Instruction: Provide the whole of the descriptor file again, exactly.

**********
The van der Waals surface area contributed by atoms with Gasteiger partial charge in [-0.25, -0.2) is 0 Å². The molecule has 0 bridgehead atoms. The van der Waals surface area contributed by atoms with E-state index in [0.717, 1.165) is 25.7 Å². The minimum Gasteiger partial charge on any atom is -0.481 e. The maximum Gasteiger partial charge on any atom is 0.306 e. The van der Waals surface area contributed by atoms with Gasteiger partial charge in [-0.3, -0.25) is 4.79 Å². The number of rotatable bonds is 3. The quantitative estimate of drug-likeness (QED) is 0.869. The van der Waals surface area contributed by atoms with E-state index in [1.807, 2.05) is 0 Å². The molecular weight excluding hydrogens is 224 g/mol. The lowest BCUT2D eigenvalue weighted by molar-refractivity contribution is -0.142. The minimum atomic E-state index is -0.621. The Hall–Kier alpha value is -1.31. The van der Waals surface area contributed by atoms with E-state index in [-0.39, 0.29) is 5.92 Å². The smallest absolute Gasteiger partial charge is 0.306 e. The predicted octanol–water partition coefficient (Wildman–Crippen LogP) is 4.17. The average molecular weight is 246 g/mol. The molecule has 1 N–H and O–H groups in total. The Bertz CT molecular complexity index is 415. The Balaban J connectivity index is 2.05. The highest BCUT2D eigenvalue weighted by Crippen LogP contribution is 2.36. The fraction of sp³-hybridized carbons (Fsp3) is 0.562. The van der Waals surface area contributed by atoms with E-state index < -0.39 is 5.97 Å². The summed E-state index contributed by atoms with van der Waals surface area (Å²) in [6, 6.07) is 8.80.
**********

The van der Waals surface area contributed by atoms with Gasteiger partial charge in [-0.25, -0.2) is 0 Å². The molecule has 0 bridgehead atoms. The van der Waals surface area contributed by atoms with E-state index in [0.717, 1.165) is 25.7 Å². The minimum Gasteiger partial charge on any atom is -0.481 e. The maximum Gasteiger partial charge on any atom is 0.306 e. The van der Waals surface area contributed by atoms with Gasteiger partial charge in [-0.3, -0.25) is 4.79 Å². The number of rotatable bonds is 3. The quantitative estimate of drug-likeness (QED) is 0.869. The van der Waals surface area contributed by atoms with E-state index in [1.807, 2.05) is 0 Å². The molecular weight excluding hydrogens is 224 g/mol. The lowest BCUT2D eigenvalue weighted by molar-refractivity contribution is -0.142. The minimum atomic E-state index is -0.621. The Hall–Kier alpha value is -1.31. The van der Waals surface area contributed by atoms with E-state index in [-0.39, 0.29) is 5.92 Å². The smallest absolute Gasteiger partial charge is 0.306 e. The predicted octanol–water partition coefficient (Wildman–Crippen LogP) is 4.17. The average molecular weight is 246 g/mol. The molecule has 1 N–H and O–H groups in total. The Bertz CT molecular complexity index is 415. The Balaban J connectivity index is 2.05. The highest BCUT2D eigenvalue weighted by Crippen LogP contribution is 2.36. The fraction of sp³-hybridized carbons (Fsp3) is 0.562. The van der Waals surface area contributed by atoms with E-state index < -0.39 is 5.97 Å². The summed E-state index contributed by atoms with van der Waals surface area (Å²) in [6, 6.07) is 8.80.